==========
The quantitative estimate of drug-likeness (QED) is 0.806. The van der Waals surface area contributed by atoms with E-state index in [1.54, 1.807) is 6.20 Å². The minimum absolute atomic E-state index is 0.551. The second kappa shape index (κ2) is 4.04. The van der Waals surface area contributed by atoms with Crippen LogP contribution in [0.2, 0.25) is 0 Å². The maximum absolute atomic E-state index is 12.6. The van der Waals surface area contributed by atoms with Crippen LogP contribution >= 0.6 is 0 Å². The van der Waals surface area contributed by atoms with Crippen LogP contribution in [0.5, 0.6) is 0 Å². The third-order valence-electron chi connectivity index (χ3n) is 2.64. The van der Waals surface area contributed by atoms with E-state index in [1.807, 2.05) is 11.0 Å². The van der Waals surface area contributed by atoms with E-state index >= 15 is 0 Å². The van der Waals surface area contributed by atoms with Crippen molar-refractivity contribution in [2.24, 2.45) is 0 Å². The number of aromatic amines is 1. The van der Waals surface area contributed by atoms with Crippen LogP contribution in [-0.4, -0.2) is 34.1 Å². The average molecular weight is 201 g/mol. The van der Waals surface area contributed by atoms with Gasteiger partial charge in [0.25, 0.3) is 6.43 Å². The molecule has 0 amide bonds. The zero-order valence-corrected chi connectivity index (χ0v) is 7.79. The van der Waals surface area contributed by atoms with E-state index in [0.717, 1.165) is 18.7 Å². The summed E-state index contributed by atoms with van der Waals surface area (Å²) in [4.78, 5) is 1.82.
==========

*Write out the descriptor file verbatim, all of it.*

The quantitative estimate of drug-likeness (QED) is 0.806. The van der Waals surface area contributed by atoms with E-state index in [1.54, 1.807) is 6.20 Å². The minimum absolute atomic E-state index is 0.551. The second kappa shape index (κ2) is 4.04. The van der Waals surface area contributed by atoms with Crippen LogP contribution in [0.2, 0.25) is 0 Å². The maximum absolute atomic E-state index is 12.6. The van der Waals surface area contributed by atoms with Crippen LogP contribution >= 0.6 is 0 Å². The van der Waals surface area contributed by atoms with Crippen LogP contribution in [0.5, 0.6) is 0 Å². The third-order valence-electron chi connectivity index (χ3n) is 2.64. The van der Waals surface area contributed by atoms with E-state index in [1.807, 2.05) is 11.0 Å². The van der Waals surface area contributed by atoms with E-state index >= 15 is 0 Å². The van der Waals surface area contributed by atoms with Crippen molar-refractivity contribution in [2.24, 2.45) is 0 Å². The number of aromatic amines is 1. The van der Waals surface area contributed by atoms with Crippen LogP contribution in [-0.4, -0.2) is 34.1 Å². The average molecular weight is 201 g/mol. The van der Waals surface area contributed by atoms with Gasteiger partial charge in [0.25, 0.3) is 6.43 Å². The molecule has 0 amide bonds. The zero-order valence-corrected chi connectivity index (χ0v) is 7.79. The van der Waals surface area contributed by atoms with E-state index in [0.717, 1.165) is 18.7 Å². The summed E-state index contributed by atoms with van der Waals surface area (Å²) in [4.78, 5) is 1.82.